Lists

FourFourTwo’s Best 100 Football Players in the World 2016: 60-51

We are part of The Trust Project What is it?

56. Alexandre Lacazette

If 2015 was good for Lacazette, this year he's taken his game to another level. The 25-year-old forward ended last season with 15 goals in 19 games, helping Lyon finish second in Ligue 1 and ending PSG’s unbeaten run.

Although doubts surrounding his future persisted, he remained at OL and started the current campaign with a bang, netting a hat-trick against Nancy on the opening day. Injuries have again played their part, though, and his failure to light up the Champions League has prompted suggestions that the striker has done everything he can at his boyhood club. It's therefore time for Lacazette to make the step up and try his luck elsewhere, otherwise it could be too late to challenge for a place in France's World Cup squad. – AG

55. Miralem Pjanic

There's little doubt that Juventus's ability to sign Pjanic in the summer was a major factor in the Bianconeri sanctioning Paul Pogba's sale for a world-record sum. Able to play anywhere in midfield, the Bosnian has already filled in for the injured Claudio Marchisio as a deep-lying playmaker, flanked the Italian after his return and shone in a more advanced role behind the strikers.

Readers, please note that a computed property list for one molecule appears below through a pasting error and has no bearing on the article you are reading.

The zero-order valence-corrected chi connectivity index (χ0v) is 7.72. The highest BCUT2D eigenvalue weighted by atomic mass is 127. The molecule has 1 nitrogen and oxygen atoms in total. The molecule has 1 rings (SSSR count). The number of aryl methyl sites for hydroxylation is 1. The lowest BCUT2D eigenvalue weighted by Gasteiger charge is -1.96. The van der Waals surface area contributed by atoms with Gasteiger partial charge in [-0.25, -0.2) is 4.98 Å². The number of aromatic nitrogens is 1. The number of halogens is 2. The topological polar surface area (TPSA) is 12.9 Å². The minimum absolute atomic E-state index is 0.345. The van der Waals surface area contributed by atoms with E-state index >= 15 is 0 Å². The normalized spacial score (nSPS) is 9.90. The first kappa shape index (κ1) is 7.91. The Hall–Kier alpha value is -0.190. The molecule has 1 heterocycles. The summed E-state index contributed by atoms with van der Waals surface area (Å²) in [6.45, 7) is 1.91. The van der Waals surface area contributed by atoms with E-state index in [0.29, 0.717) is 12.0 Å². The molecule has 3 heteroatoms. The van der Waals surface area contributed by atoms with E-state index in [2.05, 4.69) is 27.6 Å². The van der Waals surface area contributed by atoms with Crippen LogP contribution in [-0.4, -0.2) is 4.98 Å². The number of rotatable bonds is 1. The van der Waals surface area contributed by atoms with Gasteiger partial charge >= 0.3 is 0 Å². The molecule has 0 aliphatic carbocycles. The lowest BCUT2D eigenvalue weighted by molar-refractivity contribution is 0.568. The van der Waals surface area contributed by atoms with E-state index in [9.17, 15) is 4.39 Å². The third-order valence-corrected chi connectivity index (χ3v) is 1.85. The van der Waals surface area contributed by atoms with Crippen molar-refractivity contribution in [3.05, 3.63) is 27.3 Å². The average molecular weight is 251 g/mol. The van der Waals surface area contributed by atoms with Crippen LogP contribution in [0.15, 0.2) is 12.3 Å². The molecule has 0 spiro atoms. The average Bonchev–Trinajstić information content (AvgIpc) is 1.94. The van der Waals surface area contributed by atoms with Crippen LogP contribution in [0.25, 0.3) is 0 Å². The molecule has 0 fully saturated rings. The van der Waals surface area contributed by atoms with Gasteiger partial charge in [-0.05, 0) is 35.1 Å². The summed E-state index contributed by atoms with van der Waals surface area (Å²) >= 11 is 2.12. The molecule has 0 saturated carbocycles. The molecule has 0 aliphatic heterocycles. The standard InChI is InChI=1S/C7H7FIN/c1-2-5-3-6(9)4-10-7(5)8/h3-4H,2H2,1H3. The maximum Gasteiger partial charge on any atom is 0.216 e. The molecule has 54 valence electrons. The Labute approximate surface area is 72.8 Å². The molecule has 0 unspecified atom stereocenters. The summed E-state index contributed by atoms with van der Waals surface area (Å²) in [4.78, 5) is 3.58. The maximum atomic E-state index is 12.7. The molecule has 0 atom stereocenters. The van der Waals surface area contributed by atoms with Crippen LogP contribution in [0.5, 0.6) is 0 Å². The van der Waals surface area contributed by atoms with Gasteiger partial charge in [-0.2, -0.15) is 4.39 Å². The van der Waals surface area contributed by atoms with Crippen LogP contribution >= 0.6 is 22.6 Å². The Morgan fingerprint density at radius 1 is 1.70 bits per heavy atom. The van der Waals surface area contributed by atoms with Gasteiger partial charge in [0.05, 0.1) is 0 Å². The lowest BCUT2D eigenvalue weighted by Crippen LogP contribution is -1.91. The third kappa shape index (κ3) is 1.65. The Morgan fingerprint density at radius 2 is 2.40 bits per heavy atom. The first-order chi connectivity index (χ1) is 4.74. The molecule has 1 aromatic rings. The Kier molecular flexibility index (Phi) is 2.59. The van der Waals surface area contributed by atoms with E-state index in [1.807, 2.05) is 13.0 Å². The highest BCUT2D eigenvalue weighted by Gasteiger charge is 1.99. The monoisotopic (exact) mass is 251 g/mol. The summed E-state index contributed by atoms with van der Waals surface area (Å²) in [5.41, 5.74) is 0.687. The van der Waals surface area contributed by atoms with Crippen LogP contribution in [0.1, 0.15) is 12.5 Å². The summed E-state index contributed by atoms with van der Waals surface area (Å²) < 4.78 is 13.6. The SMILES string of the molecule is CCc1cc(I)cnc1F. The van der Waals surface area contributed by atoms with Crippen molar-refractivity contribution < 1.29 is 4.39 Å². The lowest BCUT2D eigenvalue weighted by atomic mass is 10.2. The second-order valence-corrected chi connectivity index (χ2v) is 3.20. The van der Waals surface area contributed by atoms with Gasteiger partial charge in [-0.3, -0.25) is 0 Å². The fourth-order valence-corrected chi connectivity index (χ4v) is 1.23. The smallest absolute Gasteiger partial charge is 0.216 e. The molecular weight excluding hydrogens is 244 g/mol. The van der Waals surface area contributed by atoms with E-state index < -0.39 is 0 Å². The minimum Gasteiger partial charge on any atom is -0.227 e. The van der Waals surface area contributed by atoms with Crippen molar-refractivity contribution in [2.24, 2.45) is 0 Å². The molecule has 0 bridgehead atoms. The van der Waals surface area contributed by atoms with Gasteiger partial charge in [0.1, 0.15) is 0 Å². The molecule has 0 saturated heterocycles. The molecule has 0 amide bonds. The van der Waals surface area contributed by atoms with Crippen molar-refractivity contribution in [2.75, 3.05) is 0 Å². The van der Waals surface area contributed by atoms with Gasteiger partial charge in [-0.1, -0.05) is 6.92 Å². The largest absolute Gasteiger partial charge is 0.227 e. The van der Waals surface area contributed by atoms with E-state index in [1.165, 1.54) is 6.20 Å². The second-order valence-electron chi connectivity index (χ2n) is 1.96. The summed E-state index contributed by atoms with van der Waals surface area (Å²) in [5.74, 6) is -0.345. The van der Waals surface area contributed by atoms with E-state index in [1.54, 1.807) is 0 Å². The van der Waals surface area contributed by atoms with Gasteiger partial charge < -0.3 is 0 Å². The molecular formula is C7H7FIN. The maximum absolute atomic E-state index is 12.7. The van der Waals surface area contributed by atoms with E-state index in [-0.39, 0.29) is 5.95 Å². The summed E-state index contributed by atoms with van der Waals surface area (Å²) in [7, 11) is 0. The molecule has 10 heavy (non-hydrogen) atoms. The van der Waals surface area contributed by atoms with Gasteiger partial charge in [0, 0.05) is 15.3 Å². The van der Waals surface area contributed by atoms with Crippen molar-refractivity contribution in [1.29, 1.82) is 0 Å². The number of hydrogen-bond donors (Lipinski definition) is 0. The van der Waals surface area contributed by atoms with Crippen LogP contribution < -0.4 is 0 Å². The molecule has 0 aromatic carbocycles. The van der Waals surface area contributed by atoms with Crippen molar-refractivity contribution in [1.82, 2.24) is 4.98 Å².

Pjanic possesses an excellent range of passing and neat dribbling skills, while his shooting – particularly at set-pieces – has become increasingly deadly. He weighed in with 12 goals and 13 assists for Roma last season, meaning he hit double figures in both for the second successive campaign, and had already added three more goals this term by the time Serie A paused for November’s international break. – AD

54. James Rodriguez

James has had a topsy-turvy time in Spain since joining Real Madrid to great fanfare in 2014. The last 12 months have been particularly underwhelming, with injuries and bad habits on and off the pitch coming to the fore.

There's little doubt the Colombian has regressed in the last two years, cast into the shadows by the likes of Gareth Bale. Regular runs in the first team have been rare, and something needs to change in the next 12 months if he's to kick on once more: James should be mixing it with the Ballon d'Or elite, but instead he's out in the cold at the Bernabeu.

He's suffered with his national team too, taking much of the blame for Colombia's disappointing showing at the Copa America Centenario. James needs to shape up (quite literally – his off-field activities remain dubious) and get back to being the Galactico who shone at the World Cup in Brazil. – DC

Next: Consistency is key